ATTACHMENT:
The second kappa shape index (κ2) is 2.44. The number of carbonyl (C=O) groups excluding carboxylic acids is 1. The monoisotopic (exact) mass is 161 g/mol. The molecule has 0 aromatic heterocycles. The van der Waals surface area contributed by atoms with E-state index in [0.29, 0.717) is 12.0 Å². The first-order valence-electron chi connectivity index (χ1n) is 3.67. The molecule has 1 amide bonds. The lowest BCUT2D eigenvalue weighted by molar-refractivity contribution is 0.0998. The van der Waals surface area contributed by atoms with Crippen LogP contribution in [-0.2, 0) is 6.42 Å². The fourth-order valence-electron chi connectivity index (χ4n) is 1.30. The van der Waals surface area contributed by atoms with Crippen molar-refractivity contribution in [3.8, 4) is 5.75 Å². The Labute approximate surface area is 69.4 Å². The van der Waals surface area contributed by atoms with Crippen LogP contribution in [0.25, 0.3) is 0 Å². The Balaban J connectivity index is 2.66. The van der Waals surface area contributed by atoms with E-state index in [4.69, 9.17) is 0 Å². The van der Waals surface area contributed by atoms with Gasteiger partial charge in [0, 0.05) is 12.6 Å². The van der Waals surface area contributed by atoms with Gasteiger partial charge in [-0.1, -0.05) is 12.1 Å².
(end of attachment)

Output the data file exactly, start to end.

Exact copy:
The second kappa shape index (κ2) is 2.44. The number of carbonyl (C=O) groups excluding carboxylic acids is 1. The monoisotopic (exact) mass is 161 g/mol. The molecule has 0 aromatic heterocycles. The van der Waals surface area contributed by atoms with E-state index in [0.29, 0.717) is 12.0 Å². The first-order valence-electron chi connectivity index (χ1n) is 3.67. The molecule has 1 amide bonds. The lowest BCUT2D eigenvalue weighted by molar-refractivity contribution is 0.0998. The van der Waals surface area contributed by atoms with Crippen LogP contribution in [-0.2, 0) is 6.42 Å². The fourth-order valence-electron chi connectivity index (χ4n) is 1.30. The van der Waals surface area contributed by atoms with Crippen molar-refractivity contribution in [3.8, 4) is 5.75 Å². The Labute approximate surface area is 69.4 Å². The van der Waals surface area contributed by atoms with Crippen LogP contribution in [0.25, 0.3) is 0 Å². The Balaban J connectivity index is 2.66. The van der Waals surface area contributed by atoms with E-state index in [4.69, 9.17) is 0 Å². The van der Waals surface area contributed by atoms with Gasteiger partial charge in [0, 0.05) is 12.6 Å². The van der Waals surface area contributed by atoms with Gasteiger partial charge in [-0.1, -0.05) is 12.1 Å².